The Samsung Nexus S 4G arrived to plenty of fanfare last month, as Google's flagship Nexus phone was finally blessed with 4G in the form of Sprint's WiMax network. Unfortunately, we've heard plenty of reports that the 4G radio on the Nexus S 4G is either defective or just not up to snuff compared with other Sprint 4G devices. We decided to test this claim out on our own. Here are our findings.
Last weekend, I took the Nexus S 4G out to Golden Gate Park in San Francisco, and the 4G coverage was dismal to nonexistent. I used Ookla.net's Speedtest app to measure speeds. The best I could get was 3.36Mbps down and 1.08Mbps up, with an average of 2.25Mbps down and 0.8Mbps up. As I traveled across the city, signal coverage didn't seem to improve beyond a couple of bars. However, I wasn't sure if this was a failing of Sprint's 4G coverage, or of the Nexus S 4G in particular.
So, over the long Fourth of July weekend, we compared the Nexus S 4G with the HTC Evo 3D in three different locations and with three different methods of measurement. The first location was in the Excelsior district in San Francisco; 4G coverage here is nonexistent, and provided a good control as we simply compared the 3G speeds. The second location was in the Mission district in the thick of July 4 celebrations, where there is typically heavy network congestion. The third location was downtown San Francisco, near the CNET offices, where we usually get the best 4G reception.
For measurement, we ran the Speedtest app on both phones 10 times each to get average download and upload speeds for each location. We also timed how long it would take to load the CNET front door, and we timed how long it would take to upload a 37.2KB camera-phone photo to a limited Google+ circle (just so we don't flood our followers with the same photo over and over again).
Location: Excelsior district, outskirts of San Francisco
|4G coverage ||None ||None|
|Average download speed ||0.66Mbps ||0.92Mbps|
|Average upload speed ||0.47Mbps ||0.35Mbps|
|Loading time of full CNET front page ||13.6 secs ||13.2 secs|
|Upload time of 37KB JPEG ||3.2 secs ||2.8 secs|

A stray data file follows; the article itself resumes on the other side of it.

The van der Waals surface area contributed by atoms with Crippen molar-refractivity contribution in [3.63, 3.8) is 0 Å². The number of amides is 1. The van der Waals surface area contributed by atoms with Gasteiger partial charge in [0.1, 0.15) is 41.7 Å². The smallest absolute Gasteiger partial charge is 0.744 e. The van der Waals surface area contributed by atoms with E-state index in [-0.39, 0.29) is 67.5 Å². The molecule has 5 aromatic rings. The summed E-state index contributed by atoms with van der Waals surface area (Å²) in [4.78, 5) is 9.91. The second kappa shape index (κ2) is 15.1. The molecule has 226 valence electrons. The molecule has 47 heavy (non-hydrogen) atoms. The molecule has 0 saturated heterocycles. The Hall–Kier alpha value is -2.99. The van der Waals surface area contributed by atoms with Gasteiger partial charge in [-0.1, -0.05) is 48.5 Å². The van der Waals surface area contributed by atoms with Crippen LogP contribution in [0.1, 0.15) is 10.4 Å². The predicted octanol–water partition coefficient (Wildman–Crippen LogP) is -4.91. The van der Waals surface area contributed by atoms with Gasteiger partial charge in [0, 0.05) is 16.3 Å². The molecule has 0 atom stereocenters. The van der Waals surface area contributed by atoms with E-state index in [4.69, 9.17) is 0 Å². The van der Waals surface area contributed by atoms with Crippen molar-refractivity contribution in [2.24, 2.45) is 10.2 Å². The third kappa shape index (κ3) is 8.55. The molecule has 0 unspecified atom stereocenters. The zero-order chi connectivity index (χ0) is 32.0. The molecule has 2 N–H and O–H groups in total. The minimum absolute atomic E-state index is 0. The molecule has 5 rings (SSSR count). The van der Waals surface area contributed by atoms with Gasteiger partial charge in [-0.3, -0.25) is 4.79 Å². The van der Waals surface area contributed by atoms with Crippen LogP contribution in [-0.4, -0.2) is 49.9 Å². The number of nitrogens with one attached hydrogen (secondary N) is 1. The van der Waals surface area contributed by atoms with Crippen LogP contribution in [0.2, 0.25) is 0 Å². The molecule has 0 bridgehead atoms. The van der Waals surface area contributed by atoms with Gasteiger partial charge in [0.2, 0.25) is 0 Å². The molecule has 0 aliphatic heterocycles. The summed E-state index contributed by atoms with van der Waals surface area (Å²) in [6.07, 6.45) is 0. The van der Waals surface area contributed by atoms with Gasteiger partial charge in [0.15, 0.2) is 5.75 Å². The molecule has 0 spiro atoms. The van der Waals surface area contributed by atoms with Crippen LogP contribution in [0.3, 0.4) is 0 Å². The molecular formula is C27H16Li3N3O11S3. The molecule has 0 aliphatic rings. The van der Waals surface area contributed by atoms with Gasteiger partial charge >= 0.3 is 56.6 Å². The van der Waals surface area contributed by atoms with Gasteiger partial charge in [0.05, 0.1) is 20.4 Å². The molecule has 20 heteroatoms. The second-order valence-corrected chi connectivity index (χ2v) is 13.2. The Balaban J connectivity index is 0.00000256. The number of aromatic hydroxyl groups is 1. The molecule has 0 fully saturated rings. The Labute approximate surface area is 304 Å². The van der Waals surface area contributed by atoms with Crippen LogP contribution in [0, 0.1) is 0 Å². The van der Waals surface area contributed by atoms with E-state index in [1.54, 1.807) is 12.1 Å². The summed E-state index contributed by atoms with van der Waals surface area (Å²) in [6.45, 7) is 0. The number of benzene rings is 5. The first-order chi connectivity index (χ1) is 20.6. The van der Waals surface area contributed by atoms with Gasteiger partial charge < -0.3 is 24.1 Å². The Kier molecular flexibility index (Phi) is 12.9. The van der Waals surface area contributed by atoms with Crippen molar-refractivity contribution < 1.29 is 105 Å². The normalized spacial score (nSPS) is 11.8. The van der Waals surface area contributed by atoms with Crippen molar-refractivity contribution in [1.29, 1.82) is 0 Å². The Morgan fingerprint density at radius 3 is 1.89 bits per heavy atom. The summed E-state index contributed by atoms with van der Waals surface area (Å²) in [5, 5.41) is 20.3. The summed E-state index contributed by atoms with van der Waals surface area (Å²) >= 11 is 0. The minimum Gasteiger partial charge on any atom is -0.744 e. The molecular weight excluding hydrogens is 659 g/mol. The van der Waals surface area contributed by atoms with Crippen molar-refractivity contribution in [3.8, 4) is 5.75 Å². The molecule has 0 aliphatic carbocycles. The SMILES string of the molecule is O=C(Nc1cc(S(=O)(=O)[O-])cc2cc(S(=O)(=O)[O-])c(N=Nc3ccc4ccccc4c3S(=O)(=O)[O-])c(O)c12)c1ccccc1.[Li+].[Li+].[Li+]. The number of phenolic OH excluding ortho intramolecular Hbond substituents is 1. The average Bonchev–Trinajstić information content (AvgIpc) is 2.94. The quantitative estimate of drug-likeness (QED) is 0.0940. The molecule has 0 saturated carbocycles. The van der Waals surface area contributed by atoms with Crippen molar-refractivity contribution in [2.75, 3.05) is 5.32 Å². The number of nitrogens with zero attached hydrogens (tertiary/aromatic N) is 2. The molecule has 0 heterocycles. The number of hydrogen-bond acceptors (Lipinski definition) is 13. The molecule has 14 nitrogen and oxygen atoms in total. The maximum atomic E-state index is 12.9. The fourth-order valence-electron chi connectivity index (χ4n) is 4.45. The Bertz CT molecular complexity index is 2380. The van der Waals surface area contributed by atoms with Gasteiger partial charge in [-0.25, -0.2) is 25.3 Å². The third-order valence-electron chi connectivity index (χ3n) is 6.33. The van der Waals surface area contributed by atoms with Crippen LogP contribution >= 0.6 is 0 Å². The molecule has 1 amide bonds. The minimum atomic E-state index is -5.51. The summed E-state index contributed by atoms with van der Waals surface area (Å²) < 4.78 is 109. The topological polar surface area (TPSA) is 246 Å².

Location: Mission district, in the heart of San Francisco, middle of a crowded park
|4G coverage ||1 bar ||2 bars|
|Average download speed ||2.5Mbps ||2.42Mbps|
|Average upload speed ||0.68Mbps ||0.6Mbps|
|Loading time of full CNET front page ||10 secs ||8 secs|
|Upload time of 37KB JPEG ||2.8 secs ||2.7 secs|
Location: Downtown San Francisco, where we usually get good 4G reception
|4G coverage ||1 bar ||2 bars|
|Average download speed ||2.47Mbps ||6.7Mbps|
|Average upload speed ||0.75Mbps ||0.84Mbps|
|Loading time of full CNET front page ||11.3 secs ||8.9 secs|
|Upload time of 37KB JPEG ||2.4 secs ||2.3 secs|
What we discovered was that in areas of heavy congestion/poor reception and nonexistent 4G coverage, the speed test results were about the same. In fact, the Nexus S 4G was a tad faster at times, even when the HTC Evo 3D showed more bars. However, in an area where we usually get strong 4G signals, the Nexus S 4G lost consistently to the Evo 3D.
This shows that if you take 4G out of the equation, the two phones have about the same speeds. However, in a good 4G area, the Nexus S 4G failed to keep up with the HTC Evo. As a result, we do think there's something not quite right with the Nexus S 4G's WiMax coverage. We've heard that Sprint and Google are already working on an update; we'll let you know once we find out if and when that happens.
UPDATE: Sprint has announced that it will be rolling out an update to the Nexus S 4G that will hopefully resolve the signal strength issues.